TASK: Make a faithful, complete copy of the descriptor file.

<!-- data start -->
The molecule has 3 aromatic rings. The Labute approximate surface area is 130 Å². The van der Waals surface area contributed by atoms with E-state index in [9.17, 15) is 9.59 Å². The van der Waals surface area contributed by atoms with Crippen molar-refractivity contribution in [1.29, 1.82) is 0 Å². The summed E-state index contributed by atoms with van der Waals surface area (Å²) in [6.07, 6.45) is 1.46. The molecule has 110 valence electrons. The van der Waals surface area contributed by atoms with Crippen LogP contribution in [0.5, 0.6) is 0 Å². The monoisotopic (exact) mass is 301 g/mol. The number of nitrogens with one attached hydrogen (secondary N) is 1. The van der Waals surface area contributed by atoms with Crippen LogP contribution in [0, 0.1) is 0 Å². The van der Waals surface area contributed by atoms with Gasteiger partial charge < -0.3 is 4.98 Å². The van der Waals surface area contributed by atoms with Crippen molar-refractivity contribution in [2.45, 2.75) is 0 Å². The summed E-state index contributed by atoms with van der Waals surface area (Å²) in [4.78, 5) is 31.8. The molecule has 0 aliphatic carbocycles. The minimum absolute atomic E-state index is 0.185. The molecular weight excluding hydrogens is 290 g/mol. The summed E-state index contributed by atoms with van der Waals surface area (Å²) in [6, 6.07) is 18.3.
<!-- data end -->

The molecule has 3 aromatic rings. The Labute approximate surface area is 130 Å². The van der Waals surface area contributed by atoms with E-state index in [9.17, 15) is 9.59 Å². The van der Waals surface area contributed by atoms with Crippen molar-refractivity contribution in [1.29, 1.82) is 0 Å². The summed E-state index contributed by atoms with van der Waals surface area (Å²) in [6.07, 6.45) is 1.46. The molecule has 110 valence electrons. The van der Waals surface area contributed by atoms with Crippen LogP contribution in [0.5, 0.6) is 0 Å². The monoisotopic (exact) mass is 301 g/mol. The number of nitrogens with one attached hydrogen (secondary N) is 1. The van der Waals surface area contributed by atoms with Crippen LogP contribution in [0, 0.1) is 0 Å². The van der Waals surface area contributed by atoms with Gasteiger partial charge < -0.3 is 4.98 Å². The van der Waals surface area contributed by atoms with Crippen molar-refractivity contribution in [2.45, 2.75) is 0 Å². The summed E-state index contributed by atoms with van der Waals surface area (Å²) in [4.78, 5) is 31.8. The molecule has 0 aliphatic carbocycles. The minimum absolute atomic E-state index is 0.185. The molecular weight excluding hydrogens is 290 g/mol. The summed E-state index contributed by atoms with van der Waals surface area (Å²) in [6, 6.07) is 18.3.